When the solar wind reaches the Earth, it becomes turbulent, gusty and unpredictable, capable of causing a spectacular light show and the disabling of satellites.
But it all begins quite differently. When the solar wind escapes from the solar corona, the upper atmosphere of the Sun, the flow of charged particles is divided into clear sunlight. However, the details of how particles are transferred from the beam to the wind, has eluded scientists since the discovery of the phenomenon in the 1950-ies.
Astronomers from space flight Center Goddard think that they have the answer. Using Observatory solar-terrestrial relations (STEREO), the researchers photographed as the solar wind comes from the Sun. Craig Deforest, the study’s lead author, describes the process as:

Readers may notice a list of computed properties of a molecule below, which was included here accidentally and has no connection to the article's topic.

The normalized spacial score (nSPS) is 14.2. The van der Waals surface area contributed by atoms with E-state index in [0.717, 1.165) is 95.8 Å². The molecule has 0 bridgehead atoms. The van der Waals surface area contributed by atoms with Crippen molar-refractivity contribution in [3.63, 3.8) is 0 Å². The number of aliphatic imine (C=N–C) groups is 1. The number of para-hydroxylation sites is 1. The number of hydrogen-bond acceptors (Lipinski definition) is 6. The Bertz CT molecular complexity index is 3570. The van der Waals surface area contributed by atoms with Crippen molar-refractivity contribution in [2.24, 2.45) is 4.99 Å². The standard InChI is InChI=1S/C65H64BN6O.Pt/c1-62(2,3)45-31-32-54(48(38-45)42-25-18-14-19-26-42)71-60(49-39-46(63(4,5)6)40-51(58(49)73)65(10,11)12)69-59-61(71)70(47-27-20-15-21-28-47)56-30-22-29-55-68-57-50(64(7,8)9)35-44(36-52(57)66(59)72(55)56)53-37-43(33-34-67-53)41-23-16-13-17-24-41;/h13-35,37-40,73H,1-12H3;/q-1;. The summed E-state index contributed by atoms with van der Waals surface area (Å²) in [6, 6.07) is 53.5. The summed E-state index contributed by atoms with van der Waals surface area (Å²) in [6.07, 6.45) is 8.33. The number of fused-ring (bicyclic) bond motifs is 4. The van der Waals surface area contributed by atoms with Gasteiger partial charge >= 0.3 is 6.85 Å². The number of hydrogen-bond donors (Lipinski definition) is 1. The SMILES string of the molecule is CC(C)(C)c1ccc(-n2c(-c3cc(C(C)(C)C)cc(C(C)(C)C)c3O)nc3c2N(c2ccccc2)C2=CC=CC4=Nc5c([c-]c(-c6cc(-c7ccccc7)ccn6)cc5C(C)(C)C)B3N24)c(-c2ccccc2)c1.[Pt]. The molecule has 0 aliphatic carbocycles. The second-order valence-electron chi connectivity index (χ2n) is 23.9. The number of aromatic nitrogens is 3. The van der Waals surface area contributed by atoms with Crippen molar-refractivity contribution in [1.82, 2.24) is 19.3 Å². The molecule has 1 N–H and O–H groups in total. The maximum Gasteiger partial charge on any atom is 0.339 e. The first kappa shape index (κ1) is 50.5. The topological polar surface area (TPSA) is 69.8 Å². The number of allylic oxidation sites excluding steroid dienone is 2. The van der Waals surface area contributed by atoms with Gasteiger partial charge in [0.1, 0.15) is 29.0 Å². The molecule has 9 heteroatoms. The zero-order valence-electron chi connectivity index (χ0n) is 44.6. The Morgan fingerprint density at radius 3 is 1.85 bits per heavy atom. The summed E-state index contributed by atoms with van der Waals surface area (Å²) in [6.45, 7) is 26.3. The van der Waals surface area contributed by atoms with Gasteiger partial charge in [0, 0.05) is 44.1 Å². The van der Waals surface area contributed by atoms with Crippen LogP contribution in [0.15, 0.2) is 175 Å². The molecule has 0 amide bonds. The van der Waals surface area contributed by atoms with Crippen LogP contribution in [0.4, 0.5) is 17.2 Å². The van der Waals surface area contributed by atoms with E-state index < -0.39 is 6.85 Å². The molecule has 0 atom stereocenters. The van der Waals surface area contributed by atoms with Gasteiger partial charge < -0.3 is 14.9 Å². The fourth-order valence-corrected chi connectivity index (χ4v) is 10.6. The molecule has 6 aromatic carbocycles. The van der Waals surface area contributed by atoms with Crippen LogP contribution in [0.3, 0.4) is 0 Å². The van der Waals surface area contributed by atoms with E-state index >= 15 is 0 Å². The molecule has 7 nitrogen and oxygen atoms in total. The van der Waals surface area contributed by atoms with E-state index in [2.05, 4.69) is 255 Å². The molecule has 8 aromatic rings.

“As the distance from the sun, the strength of the magnetic field decreases faster than the pressure of the material. In the end, he starts to behave as a gas and not as a magnetic image of a structured plasma. In a press release, a spokesman for NASA compares the process with a shot from a water gun
“First, the water — smooth and uniform flow, but in the end breaks into droplets, then into small droplets, and as a result the small water dust”. Amazing pictures of scientists show the moment when the plasma breaks up into droplets. In 2018, NASA will launch a mission “solar Proub plus. The probe will try to fly up to the solar corona to get more data on the solar wind.